The huge artefacts from the KAPKAR – series as well as their models still function well as such transitional objects. Each of it in the big size version in public space, and complementary with the models as different bricks that constitute a wider transitional space constructed carefully by the artist. Lodged somewhere between the past and the future, they trigger fantasy and opinion making. As they are, with their gigantic size and prominent placing, very hard not to notice, the artefact itself has a certain appealing value somewhere between archaic and futuristic; an intense kiss of early heavy industries with a dose of Blade Runner. At the same time, their form distracts itself from a definite function: no better way to get people into discussion. Ranging from the obvious chat towards future-minded talks, Havermans clear intention is to affect and to infiltrate into people’s minds and thoughts. Indeed, it’s the point where an object becomes an urban think model and vice versa. Not surprisingly, Frank Havermans describes himself as an artist/designer who develops and makes strategic site-specific interventions that can be considered as proposals for urban change.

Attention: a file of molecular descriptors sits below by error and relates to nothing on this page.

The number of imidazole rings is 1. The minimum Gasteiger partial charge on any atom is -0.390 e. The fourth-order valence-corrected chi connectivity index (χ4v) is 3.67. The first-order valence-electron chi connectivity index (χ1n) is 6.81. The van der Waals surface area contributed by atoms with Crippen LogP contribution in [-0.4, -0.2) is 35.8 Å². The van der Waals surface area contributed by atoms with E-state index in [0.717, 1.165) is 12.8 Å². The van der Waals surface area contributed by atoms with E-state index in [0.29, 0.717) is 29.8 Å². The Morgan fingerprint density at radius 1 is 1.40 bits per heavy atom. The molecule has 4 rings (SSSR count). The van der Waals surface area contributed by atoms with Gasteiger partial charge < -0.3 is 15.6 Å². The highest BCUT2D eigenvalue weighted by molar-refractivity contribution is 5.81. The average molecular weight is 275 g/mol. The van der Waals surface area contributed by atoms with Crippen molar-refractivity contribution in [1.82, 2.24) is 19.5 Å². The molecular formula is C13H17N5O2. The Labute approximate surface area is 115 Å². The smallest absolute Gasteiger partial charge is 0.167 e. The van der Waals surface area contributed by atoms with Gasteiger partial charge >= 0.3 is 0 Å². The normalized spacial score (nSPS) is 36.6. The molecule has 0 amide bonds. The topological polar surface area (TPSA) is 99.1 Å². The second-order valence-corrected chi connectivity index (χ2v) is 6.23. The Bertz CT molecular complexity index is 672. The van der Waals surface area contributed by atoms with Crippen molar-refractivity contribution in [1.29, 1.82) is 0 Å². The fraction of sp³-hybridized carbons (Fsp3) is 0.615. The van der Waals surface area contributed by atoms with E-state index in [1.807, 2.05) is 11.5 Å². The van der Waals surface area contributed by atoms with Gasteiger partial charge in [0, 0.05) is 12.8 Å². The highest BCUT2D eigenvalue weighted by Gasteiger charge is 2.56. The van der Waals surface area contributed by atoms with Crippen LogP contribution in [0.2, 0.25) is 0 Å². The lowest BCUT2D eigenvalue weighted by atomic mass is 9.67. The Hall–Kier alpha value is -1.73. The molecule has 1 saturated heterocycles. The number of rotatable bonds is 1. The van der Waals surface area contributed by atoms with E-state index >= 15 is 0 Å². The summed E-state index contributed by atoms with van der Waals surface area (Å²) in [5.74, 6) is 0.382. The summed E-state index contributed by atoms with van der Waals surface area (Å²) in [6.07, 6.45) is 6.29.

SCHUNCK* is proud to host a major museum solo of Havermans. KAPKAR /KAPKARTOFUND combines a sculptural installation on the external south wall of the Glaspaleis (Glass Palace) with a presentation of his prodigious oeuvre in the Vitrine, a 30 metre-wide glass cabinet at the north entrance of the museum. KAPKAR is first time that such a large-scale intervention has taken place on the exterior walls of the Glaspaleis. Open to public as a cultural institution since 2004, Havemans intervention draws major attention to this gorgeous icon of Bauhaus. For the prominent Vitrine of SCHUNCK*, Havermans decided to show KAPKARTOFUND. It is a primer in a different way: it is the first time that his entire body of work is on display in an autonomous installation. It is a free-floating assemblage that features nearly all three-dimensional models of his installations.